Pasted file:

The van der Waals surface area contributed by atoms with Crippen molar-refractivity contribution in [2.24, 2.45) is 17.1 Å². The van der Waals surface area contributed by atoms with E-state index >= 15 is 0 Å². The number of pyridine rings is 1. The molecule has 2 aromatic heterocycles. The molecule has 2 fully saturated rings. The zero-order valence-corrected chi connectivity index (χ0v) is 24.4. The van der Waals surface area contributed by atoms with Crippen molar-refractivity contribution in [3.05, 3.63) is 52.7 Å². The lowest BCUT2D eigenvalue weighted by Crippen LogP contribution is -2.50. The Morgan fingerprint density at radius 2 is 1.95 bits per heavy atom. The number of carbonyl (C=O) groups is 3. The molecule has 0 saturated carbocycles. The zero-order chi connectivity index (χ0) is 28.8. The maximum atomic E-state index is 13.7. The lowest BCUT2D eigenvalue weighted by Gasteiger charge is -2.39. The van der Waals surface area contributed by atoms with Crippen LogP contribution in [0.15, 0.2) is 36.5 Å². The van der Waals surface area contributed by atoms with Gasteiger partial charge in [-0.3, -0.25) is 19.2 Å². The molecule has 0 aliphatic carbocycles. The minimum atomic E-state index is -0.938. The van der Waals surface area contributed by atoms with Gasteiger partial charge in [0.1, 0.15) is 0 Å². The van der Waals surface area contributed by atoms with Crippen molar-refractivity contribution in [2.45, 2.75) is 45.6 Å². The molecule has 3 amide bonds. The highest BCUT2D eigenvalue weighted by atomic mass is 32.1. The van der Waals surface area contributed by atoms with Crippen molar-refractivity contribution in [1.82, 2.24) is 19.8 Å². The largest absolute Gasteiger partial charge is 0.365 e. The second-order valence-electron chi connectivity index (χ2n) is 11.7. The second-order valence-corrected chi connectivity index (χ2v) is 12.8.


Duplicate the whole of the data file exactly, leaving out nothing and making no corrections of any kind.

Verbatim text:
The van der Waals surface area contributed by atoms with Crippen molar-refractivity contribution in [2.24, 2.45) is 17.1 Å². The van der Waals surface area contributed by atoms with E-state index >= 15 is 0 Å². The number of pyridine rings is 1. The molecule has 2 aromatic heterocycles. The molecule has 2 fully saturated rings. The zero-order valence-corrected chi connectivity index (χ0v) is 24.4. The van der Waals surface area contributed by atoms with Crippen molar-refractivity contribution in [3.05, 3.63) is 52.7 Å². The lowest BCUT2D eigenvalue weighted by Crippen LogP contribution is -2.50. The Morgan fingerprint density at radius 2 is 1.95 bits per heavy atom. The number of carbonyl (C=O) groups is 3. The molecule has 0 saturated carbocycles. The zero-order chi connectivity index (χ0) is 28.8. The maximum atomic E-state index is 13.7. The lowest BCUT2D eigenvalue weighted by Gasteiger charge is -2.39. The van der Waals surface area contributed by atoms with Crippen LogP contribution in [0.15, 0.2) is 36.5 Å². The van der Waals surface area contributed by atoms with Gasteiger partial charge in [-0.3, -0.25) is 19.2 Å². The molecule has 0 aliphatic carbocycles. The minimum atomic E-state index is -0.938. The van der Waals surface area contributed by atoms with Gasteiger partial charge in [0.1, 0.15) is 0 Å². The van der Waals surface area contributed by atoms with Crippen molar-refractivity contribution in [2.45, 2.75) is 45.6 Å². The molecule has 3 amide bonds. The highest BCUT2D eigenvalue weighted by atomic mass is 32.1. The van der Waals surface area contributed by atoms with Crippen molar-refractivity contribution in [1.82, 2.24) is 19.8 Å². The largest absolute Gasteiger partial charge is 0.365 e. The second-order valence-electron chi connectivity index (χ2n) is 11.7. The second-order valence-corrected chi connectivity index (χ2v) is 12.8.